Elysium (2013)

Elysium posterNeill Blomkamp’s (District 9) second feature-length film delves into a futuristic society where there are two classes of humans.  Those who live in a ruined and overpopulated dystopia on Earth and those who comfortably live in the space satellite Elysium.  Elysium is home to the wealthy elite.  The satellite hovers outside the planet.  In this society the citizens have medical bays where in minutes their health ailments are instantly cured.  Meanwhile on Earth, people struggle to cope with the dilapidated planet.

The film tries to parallel these two factions with the current decries of the “1% and the 99%” and the current debate over illegal immigration.  Defense Secretary Jessica Delacourt (Jodie Foster) is a ruthless political figure.  It is her duty to prevent unwanted ships from docking the satellite.  Max (Matt Damon) is a “regular guy” working on an assembly line making robots.  One day he is trapped in the containment area and is exposed to radiation.  He is told that he only has five days to live.  Max decides he must go to Elysium and cure himself.

Secretary Jessica Delacourt

I should note that I was hesitant to watch this film.  I wondered if I wanted to watch a film with such expressive, liberal undertones.  I figured the film would depict the wealthy elite as uncaring and brutal individuals.  While I wasn’t wrong in my assessment I must state that I surprisingly enjoyed watching the film.

I thought the film was entertaining.  There were some action sequences that were visually spectacular.  The plot isn’t terribly original and pretty basic.  However, that doesn’t deter the fact that I liked Elysium.  Kruger (Sharlto Copley) is a mercenary deployed by Foster to capture Max and bring him to her because he has transferred sensitive information into his brain (this is of course possible in the future).  Kruger is a sadistic and sword–wielding psycho who is worthy of being the main antagonist (unlike Viper in The Wolverine).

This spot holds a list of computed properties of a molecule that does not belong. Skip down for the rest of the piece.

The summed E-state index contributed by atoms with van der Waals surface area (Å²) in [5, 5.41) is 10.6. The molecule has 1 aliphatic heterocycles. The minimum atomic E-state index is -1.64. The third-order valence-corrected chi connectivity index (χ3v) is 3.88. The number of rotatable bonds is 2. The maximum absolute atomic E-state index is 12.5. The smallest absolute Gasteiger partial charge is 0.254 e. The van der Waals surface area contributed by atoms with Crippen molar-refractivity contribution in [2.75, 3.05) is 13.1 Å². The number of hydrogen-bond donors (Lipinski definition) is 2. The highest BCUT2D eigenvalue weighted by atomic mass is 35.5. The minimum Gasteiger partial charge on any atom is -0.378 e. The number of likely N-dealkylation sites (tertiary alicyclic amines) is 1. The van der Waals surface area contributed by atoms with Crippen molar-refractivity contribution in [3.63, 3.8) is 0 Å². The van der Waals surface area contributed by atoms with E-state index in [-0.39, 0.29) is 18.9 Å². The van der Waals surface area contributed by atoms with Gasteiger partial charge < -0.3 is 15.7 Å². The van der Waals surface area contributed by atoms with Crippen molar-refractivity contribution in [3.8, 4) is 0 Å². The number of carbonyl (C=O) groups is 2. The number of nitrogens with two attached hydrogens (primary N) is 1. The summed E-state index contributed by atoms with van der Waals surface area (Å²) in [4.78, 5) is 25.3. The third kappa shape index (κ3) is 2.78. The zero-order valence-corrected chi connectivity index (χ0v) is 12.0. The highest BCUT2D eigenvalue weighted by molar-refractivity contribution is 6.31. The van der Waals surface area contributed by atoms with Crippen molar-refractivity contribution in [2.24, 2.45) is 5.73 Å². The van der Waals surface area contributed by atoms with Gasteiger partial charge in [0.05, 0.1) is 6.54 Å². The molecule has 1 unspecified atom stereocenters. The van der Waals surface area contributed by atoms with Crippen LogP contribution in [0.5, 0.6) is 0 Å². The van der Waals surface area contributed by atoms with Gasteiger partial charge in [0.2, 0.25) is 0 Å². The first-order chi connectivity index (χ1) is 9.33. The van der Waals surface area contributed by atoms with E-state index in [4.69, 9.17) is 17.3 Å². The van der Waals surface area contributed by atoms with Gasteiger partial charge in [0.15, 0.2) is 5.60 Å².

My problem with the film is the director’s portrayal of all wealthy individuals who aren’t empathetic of the plight of those living on Earth.  I find it hard to believe that not one citizen of Elysium cares for those living on Earth.  To overall depict the wealthy 1% as nonchalant and elitist is a misnomer of reality.  I am disappointed Blomkamp does not explore the sociological reasoning for such a disparity.  The viewer never does understand why the elite refuse to cure those suffering on Earth.  Are precious resources consumed by the medical bays with each treatment?  If not, why can’t they help those suffering?


In a junket interview for this film the director was asked if the film reveals how he envisions Earth to look in 140 years, Blomkamp replied: “No, no, no.  This isn’t science fiction.  This is today.  This is now.”  Blomkamp should pick up a copy of last year’s Forbes issue which highlighted the many philanthropic millionaires and billionaires of our world.  There are many of wealthy individuals who are truly empathetic to the world’s plights.